Rain again. And I was in the home stretch of furniture painting, too. Well, in lieu of enjoying photos of a deck full of lovely coordinated and cushioned seating groups, we’ll have a tutorial on how to date vintage wooden patio furniture.
As you know, one of my little interests is rescuing abandoned wooden patio pieces. My collection currently includes specimens from the 60s, 70s, 80s and 90s. Here’s how to tell what’s what. Please note that my collection is of a certain type. It does not include fancy teak “Matisse” benches or rough Appalachian-style tree trunk and twig stuff.
Heft. The cedar or –heaven forfend! redwood – used in older furniture is much lighter than the pine or wotnot used in later years.If you pick up a piece and its heavier than you expected, it’s newer.
Back support. The back slats tell the story. The 60s piece here has thick, flat slats, about 2 1/2″ x 3/8″. The Jack ‘n Jill is from the 70s and has 1″ rounded dowels that fit into a 1″ opening . The 90s chairs have 3 /4″ square dowels but narrow down to a 3/8″ circle that fits into a drilled hole in the upright post and are then nailgunned from the side.
Construction. The bolts are sunken on the 70s piece as opposed to protruding from a drilled guide hole on the 80s chair. Probably more to do with the manufacturer and the quality of the furniture than the age. In general, the wood is thicker (but lighter in weight) on older pieces.
Style. Observe the chair arms: on the 80s chair, just cut off 2x4s. On the 70s J’nJ, the arms are more broad and have rounded edges. The front is wider than the rear. On the 60s chair, routing adds interest to broad arms. There’s even a hint of angled shaping on the legs. The cross piece on the front of the 60s chair has a decorative shape; again with the cut 2×4 on the 80s chair.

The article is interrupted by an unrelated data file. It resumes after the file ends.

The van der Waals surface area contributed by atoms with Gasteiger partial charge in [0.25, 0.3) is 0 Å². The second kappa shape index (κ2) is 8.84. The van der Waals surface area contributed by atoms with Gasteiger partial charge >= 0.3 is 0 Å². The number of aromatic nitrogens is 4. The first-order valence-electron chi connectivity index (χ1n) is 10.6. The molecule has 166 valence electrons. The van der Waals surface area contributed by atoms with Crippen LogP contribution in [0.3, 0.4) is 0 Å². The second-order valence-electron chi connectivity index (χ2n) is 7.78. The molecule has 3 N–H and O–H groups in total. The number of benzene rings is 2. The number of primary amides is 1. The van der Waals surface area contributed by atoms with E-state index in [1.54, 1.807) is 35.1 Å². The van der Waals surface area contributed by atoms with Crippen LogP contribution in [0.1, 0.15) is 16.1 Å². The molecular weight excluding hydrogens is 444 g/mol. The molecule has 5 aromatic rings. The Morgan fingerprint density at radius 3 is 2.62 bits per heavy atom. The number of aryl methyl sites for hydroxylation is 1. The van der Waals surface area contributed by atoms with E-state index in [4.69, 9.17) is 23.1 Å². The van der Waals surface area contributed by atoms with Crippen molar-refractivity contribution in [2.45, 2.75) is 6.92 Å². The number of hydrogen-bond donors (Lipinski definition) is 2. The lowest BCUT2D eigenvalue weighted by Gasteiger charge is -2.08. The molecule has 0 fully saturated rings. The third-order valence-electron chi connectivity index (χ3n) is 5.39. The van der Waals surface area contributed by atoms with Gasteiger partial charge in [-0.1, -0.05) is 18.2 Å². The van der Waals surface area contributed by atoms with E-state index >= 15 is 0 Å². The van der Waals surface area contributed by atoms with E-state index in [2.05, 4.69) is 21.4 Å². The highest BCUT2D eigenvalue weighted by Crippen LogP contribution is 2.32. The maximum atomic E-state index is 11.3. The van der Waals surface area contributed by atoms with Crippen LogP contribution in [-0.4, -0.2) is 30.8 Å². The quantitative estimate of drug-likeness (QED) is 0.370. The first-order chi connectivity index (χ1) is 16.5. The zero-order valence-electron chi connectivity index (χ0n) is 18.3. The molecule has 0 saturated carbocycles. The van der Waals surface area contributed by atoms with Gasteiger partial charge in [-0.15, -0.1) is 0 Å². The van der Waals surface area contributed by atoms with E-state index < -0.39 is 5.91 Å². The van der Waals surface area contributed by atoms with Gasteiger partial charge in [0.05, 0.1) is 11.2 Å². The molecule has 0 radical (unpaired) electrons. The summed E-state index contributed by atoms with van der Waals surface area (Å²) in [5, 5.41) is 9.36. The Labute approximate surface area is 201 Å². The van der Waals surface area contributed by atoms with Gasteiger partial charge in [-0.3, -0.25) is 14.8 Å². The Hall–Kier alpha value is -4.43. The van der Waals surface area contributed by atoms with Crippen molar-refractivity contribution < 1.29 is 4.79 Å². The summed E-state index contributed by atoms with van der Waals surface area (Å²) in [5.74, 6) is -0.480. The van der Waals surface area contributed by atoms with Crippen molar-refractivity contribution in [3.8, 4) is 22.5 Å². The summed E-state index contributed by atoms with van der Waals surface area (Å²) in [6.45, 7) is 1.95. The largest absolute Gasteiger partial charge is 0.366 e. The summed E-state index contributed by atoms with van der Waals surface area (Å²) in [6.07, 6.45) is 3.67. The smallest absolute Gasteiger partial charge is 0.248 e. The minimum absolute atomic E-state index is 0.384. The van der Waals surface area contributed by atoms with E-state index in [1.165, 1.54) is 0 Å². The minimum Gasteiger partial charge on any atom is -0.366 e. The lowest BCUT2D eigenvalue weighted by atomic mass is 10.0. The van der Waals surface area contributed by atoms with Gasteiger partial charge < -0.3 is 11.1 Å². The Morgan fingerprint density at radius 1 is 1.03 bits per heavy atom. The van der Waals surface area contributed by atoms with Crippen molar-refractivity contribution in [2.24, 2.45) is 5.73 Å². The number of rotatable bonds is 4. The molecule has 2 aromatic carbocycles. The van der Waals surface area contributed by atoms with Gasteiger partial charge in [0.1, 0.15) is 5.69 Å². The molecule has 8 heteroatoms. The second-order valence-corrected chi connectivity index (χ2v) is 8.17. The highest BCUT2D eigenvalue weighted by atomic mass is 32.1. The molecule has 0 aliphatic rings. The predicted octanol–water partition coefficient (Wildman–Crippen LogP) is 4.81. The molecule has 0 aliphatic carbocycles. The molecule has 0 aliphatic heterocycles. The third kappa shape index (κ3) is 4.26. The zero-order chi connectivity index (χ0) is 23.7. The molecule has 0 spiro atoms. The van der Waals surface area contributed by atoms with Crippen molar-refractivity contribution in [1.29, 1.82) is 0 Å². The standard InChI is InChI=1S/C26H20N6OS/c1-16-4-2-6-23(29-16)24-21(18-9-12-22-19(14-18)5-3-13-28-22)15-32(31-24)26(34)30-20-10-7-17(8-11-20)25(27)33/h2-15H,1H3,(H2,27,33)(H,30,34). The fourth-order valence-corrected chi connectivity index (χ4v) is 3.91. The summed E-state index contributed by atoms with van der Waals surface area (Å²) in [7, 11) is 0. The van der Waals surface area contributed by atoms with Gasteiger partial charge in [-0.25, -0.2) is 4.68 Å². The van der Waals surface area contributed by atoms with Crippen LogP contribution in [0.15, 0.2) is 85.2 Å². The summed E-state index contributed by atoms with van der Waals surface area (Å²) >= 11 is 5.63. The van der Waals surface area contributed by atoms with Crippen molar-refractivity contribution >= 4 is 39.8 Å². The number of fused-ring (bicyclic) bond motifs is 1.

But when it’s all finished in the same color, holding up cushions and surrounded by flowers, no one is going to scrutinize it or notice any difference. The thing that will leave the impression is your enormous good taste and eye for style.
So right now ’tis the season now for finding these treasures out on trash heaps. If you are so inclined, know that they have seen better days – people are throwing them out for a reason – often need repair or reinforcing or downright replacement parts. Whenever Sami takes anything apart, he reinforces the bolts with washers and he’s braced some stubbornly wobbly arms and legs with metal brackets.
These are benches that Sami made out of regular #2 pine. It’s typical Sami style – more function than form and reinforced to within an inch of it’s life. He would have been good building prisons or bank vaults because he believes that design means structural strength and that’s the end of it. These legs have given it up after many years of standing in rain and snow and had to be replaced outright.
But you know, we’re dealing with wood that has been outside for decades. Sometimes the patient just can’t be saved. When that happens, you have to acknowledge the service it gave, harvest any usable parts, and then kiss it goodbye. And then start making the rounds on garbage day looking for more.
all furniture finished in Behr Semi-Solid Deck Stain in “Evergreen” tint